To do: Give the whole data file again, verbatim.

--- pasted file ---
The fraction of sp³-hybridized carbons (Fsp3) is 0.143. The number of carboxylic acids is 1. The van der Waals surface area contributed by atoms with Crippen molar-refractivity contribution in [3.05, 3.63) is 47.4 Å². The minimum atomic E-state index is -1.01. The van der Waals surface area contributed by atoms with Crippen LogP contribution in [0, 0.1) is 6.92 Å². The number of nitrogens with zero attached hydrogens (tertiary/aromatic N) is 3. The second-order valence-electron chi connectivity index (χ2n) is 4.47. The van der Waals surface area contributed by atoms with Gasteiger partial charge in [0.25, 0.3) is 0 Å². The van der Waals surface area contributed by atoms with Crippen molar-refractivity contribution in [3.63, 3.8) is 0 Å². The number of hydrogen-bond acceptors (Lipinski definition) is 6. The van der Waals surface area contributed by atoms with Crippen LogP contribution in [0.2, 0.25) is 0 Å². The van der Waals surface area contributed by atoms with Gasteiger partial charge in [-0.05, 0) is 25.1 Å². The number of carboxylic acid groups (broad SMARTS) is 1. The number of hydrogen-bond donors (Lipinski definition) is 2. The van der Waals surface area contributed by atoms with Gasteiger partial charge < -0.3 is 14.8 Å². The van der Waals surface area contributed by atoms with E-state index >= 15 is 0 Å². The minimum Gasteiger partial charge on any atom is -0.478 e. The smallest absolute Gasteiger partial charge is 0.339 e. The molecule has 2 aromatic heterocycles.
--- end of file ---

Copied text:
The fraction of sp³-hybridized carbons (Fsp3) is 0.143. The number of carboxylic acids is 1. The van der Waals surface area contributed by atoms with Crippen molar-refractivity contribution in [3.05, 3.63) is 47.4 Å². The minimum atomic E-state index is -1.01. The van der Waals surface area contributed by atoms with Crippen LogP contribution in [0, 0.1) is 6.92 Å². The number of nitrogens with zero attached hydrogens (tertiary/aromatic N) is 3. The second-order valence-electron chi connectivity index (χ2n) is 4.47. The van der Waals surface area contributed by atoms with Gasteiger partial charge in [0.25, 0.3) is 0 Å². The van der Waals surface area contributed by atoms with Crippen molar-refractivity contribution in [3.63, 3.8) is 0 Å². The number of hydrogen-bond acceptors (Lipinski definition) is 6. The van der Waals surface area contributed by atoms with Crippen LogP contribution in [0.2, 0.25) is 0 Å². The van der Waals surface area contributed by atoms with Gasteiger partial charge in [-0.05, 0) is 25.1 Å². The number of carboxylic acid groups (broad SMARTS) is 1. The number of hydrogen-bond donors (Lipinski definition) is 2. The van der Waals surface area contributed by atoms with Gasteiger partial charge < -0.3 is 14.8 Å². The van der Waals surface area contributed by atoms with E-state index >= 15 is 0 Å². The minimum Gasteiger partial charge on any atom is -0.478 e. The smallest absolute Gasteiger partial charge is 0.339 e. The molecule has 2 aromatic heterocycles.